Perioperative Medicine  |   September 2018
Maternal Body Mass Index and Use of Labor Neuraxial Analgesia: A Population-based Retrospective Cohort Study
Author Notes
  • From the Department of Anesthesiology, Perioperative and Pain Medicine, Stanford University School of Medicine, Stanford, California (A.J.B., N.G.); and the University of Iowa Carver College of Medicine, Iowa City, Iowa (C.A.W.).
  • Submitted for publication October 20, 2017. Accepted for publication May 14, 2018.
    Submitted for publication October 20, 2017. Accepted for publication May 14, 2018.×
  • Address correspondence to Dr. Butwick: Department of Anesthesiology, Perioperative and Pain Medicine (MC:5640), Stanford University School of Medicine, 300 Pasteur Drive, Stanford, California 94305. ajbut@stanford.edu. Information on purchasing reprints may be found at www.anesthesiology.org or on the masthead page at the beginning of this issue. Anesthesiology’s articles are made freely accessible to all readers, for personal use only, 6 months from the cover date of the issue.
Article Information
Perioperative Medicine / Clinical Science / Obstetric Anesthesia
Perioperative Medicine   |   September 2018
Maternal Body Mass Index and Use of Labor Neuraxial Analgesia: A Population-based Retrospective Cohort Study
Anesthesiology 9 2018, Vol.129, 448-458. doi:10.1097/ALN.0000000000002322
Anesthesiology 9 2018, Vol.129, 448-458. doi:10.1097/ALN.0000000000002322
Abstract

What We Already Know about This Topic:

  • Neuraxial labor analgesia for parturients is often recommended to avoid airway instrumentation in case of urgent surgical delivery

  • The extent to which neuraxial use varies by maternal body mass index using modern, national data remains unknown

What This Article Tells Us That Is New:

  • Of 17 million women delivering at a U.S. hospital between 2009 and 2015, 68% of women with a normal body mass index received neuraxial analgesia, while 76% of women with a body mass index more than 40 kg/m2 received neuraxial analgesia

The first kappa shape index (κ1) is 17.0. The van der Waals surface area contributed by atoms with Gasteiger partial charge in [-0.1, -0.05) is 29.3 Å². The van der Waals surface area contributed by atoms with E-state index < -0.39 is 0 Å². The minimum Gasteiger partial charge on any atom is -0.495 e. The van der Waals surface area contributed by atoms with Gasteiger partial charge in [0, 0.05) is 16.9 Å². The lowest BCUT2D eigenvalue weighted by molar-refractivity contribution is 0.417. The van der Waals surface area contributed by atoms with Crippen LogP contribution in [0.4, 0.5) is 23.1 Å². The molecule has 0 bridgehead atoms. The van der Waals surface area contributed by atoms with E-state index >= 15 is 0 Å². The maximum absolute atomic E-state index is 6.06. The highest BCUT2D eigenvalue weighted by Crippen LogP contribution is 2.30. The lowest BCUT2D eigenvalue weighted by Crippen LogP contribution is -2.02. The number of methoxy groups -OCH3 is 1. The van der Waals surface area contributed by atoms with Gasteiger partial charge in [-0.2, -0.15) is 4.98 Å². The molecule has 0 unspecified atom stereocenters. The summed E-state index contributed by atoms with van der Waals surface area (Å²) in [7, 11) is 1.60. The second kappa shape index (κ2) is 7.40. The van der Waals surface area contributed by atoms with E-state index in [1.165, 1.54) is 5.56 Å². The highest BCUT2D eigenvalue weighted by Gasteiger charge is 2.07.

• Only 60% of underweight parturients received neuraxial analgesia

Background: Neuraxial labor analgesia may benefit obese women by optimizing cardiorespiratory function and mitigating complications related to emergency general anesthesia. We hypothesized that obese women have a higher rate of neuraxial analgesia compared with nonobese parturients.

Methods: Using U.S. natality data, our cohort comprised 17,220,680 deliveries, which accounts for 61.5% of 28 million births in the United States between 2009 and 2015. We examined the relationships between body mass index class and neuraxial labor analgesia, adjusting for sociodemographic, antenatal, pregnancy, and peripartum factors.

Results: The study cohort comprised 17,220,680 women; 0.1% were underweight, 12.7% were normal body mass index, 37% were overweight, and 28.3%, 13.5%, and 8.4% were obesity class I, II, and III, respectively. Rates of neuraxial analgesia by body mass index class were as follows: underweight, 59.7% (9,030/15,128); normal body mass index, 68.1% (1,487,117/2,182,797); overweight, 70.3% (4,476,685/6,368,656); obesity class I, 71.8% (3,503,321/4,881,938); obesity class II, 73.4% (1,710,099/2,330,028); and obesity class III, 75.6% (1,089,668/1,442,133). Compared to women with normal body mass index, the likelihood of receiving neuraxial analgesia was slightly increased for overweight women (adjusted relative risk, 1.02; 95% CI, 1.02 to 1.02), obese class I (adjusted relative risk, 1.04; 95% CI, 1.04 to 1.04), obese class II (adjusted relative risk, 1.05; 95% CI, 1.05 to 1.05), and obese class III (adjusted relative risk, 1.06; 95% CI, 1.06 to 1.06).

Conclusions: Our findings suggest that the likelihood of receiving neuraxial analgesia is only marginally increased for morbidly obese women compared to women with normal body mass index.